Girlhood features 30 girls from 27 different countries. The best way to understand what girls’ lives look like is to ask them. So that’s what I did. Each girl shared diary entries (or sometimes, texts at the end of the day) with me. I wanted to give girls space to tell their own stories the way they wanted to.
While so much of each girl’s life was specific to her family, her community, and her circumstances, so much was also universal: the books they love, the shows they watch, the types of conversations they have with their friends, the big all-consuming dreams that they want to pursue, the loneliness they felt of not being understood. And what I found, while putting the book together, was how much more they have in common, and we all have in common, than I would have suspected.
While Varvara and Ruoxiao wrote about a longing for adventure, to be out in the world meeting new people, doing exciting things, living big lives, many other girls wrote about leaving home and moving to new cities or countries and adjusting to the homesickness and loneliness of being far away from their families.
Wherever they were, whether in Cambodia or the Congo, the girls in this book all shared an optimism for their futures, a sense of being at the very beginning and knowing that so much more was going to come their way.
About the Author:
Masuma Ahuja is a freelance journalist reporting on gender, migration and human rights. She was previously a producer at CNN and national digital editor at the Washington Post. She uses words, photos and emerging media to report and tell stories about gender, migration and the impact of politics of people. Her projects have ranged from long-form stories to sending disposable cameras to women around the world to document their days to crowdsourcing voice mails from Americans about the impact of the 2016 election on their lives. She was part of a team that won the Pulitzer Prize in 2014.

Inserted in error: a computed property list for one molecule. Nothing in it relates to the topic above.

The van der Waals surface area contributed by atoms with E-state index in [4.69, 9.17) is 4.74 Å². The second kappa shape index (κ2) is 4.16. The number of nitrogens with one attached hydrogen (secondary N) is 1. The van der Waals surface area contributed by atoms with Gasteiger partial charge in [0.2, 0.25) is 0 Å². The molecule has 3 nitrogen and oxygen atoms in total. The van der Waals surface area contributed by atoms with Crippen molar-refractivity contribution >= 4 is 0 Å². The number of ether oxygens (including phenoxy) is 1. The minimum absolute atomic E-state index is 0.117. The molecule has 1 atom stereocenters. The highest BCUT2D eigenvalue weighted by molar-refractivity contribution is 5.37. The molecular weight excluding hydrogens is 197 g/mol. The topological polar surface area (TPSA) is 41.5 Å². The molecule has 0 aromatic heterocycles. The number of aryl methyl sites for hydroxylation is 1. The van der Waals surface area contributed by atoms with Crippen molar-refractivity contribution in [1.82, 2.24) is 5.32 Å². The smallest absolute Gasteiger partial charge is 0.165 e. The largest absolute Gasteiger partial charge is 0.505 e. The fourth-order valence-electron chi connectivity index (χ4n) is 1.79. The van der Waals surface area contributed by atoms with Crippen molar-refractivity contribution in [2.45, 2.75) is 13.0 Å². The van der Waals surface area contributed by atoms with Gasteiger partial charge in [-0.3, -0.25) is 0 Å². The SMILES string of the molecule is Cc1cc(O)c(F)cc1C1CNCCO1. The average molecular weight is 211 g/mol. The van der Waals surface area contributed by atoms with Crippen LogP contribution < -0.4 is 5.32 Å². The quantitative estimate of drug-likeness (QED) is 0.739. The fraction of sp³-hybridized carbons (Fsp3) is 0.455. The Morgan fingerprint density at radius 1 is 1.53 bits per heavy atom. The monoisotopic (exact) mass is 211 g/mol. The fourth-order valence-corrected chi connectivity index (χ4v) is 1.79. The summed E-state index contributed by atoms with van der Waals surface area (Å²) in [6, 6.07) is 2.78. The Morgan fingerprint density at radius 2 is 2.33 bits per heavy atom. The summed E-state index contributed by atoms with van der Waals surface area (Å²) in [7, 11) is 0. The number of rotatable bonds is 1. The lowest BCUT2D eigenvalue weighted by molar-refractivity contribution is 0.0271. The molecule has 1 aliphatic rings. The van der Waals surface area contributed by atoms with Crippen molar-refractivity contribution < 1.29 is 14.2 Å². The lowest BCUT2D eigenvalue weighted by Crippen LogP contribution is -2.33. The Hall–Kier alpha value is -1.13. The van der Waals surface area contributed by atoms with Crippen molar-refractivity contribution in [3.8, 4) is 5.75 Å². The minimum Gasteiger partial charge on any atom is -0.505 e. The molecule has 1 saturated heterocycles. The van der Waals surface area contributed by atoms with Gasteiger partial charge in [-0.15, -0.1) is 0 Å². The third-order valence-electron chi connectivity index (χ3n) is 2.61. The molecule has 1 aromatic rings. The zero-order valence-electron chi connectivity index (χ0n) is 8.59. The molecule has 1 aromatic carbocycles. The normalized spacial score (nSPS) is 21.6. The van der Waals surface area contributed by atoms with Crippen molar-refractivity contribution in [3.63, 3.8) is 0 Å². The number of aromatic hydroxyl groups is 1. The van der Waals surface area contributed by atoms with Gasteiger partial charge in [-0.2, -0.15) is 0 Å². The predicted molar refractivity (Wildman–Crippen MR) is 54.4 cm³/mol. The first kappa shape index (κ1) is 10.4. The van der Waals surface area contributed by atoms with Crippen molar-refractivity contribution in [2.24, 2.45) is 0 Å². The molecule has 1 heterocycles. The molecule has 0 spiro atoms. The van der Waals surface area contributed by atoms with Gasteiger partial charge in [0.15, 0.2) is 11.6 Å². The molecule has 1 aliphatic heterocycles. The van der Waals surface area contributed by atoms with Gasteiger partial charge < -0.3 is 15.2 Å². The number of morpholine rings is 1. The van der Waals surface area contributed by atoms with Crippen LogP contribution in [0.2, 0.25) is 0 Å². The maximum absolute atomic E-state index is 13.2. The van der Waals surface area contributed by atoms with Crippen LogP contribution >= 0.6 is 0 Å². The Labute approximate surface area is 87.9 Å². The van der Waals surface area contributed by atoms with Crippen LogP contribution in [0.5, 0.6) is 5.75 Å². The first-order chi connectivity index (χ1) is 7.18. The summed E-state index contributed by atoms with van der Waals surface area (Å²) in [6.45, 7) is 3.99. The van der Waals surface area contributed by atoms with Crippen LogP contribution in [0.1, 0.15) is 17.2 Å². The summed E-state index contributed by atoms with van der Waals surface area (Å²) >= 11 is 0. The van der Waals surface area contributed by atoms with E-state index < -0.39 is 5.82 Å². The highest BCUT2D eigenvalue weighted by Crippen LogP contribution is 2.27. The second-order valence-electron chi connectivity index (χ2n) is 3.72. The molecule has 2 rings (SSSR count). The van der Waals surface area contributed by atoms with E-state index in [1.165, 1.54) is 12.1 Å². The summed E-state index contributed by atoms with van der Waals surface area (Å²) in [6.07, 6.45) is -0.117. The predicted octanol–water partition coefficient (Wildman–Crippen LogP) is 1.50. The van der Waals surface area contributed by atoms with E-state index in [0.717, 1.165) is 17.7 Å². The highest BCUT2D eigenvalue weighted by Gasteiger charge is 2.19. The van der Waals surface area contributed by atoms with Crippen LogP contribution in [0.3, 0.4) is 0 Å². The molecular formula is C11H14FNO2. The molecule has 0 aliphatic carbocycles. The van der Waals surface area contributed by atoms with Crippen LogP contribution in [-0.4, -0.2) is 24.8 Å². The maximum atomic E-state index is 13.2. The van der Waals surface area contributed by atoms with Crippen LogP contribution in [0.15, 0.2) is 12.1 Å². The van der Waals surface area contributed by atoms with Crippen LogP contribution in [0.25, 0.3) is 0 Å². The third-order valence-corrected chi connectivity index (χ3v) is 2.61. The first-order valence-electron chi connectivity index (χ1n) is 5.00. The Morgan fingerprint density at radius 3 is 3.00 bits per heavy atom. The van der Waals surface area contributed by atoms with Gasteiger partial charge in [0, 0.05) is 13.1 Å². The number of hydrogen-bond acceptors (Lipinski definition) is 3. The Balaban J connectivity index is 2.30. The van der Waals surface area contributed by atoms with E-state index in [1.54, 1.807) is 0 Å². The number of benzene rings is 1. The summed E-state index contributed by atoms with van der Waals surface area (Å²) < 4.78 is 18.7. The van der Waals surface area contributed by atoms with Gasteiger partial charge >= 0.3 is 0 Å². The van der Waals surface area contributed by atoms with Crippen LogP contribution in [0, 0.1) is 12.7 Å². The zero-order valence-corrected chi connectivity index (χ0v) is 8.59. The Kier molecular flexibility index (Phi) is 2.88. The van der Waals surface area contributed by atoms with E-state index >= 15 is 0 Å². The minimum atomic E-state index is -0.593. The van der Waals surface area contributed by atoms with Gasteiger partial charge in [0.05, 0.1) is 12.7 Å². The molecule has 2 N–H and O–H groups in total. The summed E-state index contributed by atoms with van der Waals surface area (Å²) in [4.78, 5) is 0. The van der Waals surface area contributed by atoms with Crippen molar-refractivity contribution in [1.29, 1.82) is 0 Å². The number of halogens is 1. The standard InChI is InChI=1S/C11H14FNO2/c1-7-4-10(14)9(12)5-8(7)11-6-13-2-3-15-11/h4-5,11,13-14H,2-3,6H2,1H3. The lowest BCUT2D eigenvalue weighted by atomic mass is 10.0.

Girlhood, Edited by Masuma Ahuja, out now!
What does a teenage girl dream about in Nigeria or New York? How does she spend her days in Mongolia, the Midwest, and the Middle East?
All around the world, girls are going to school, working, dreaming up big futures—they are soccer players and surfers, ballerinas and chess champions. Yet we know so little about their daily lives. We often hear about challenges and catastrophes in the news, and about exceptional girls who make headlines. But even though the health, education, and success of girls so often determines the future of a community, we don’t know more about what life is like for the ordinary girls, the ones living outside the headlines.
From the Americas to Europe to Africa to Asia to the South Pacific, the thirty teens from twenty-seven countries in Girlhood share their own stories of growing up through diary entries and photographs, and the girls’ stories are put in context with reporting and research that helps us understand the circumstances and communities they live in. This full-color, exuberantly designed volume is a portrait of ordinary girlhood around the world, and of the world, as seen through girls’ eyes.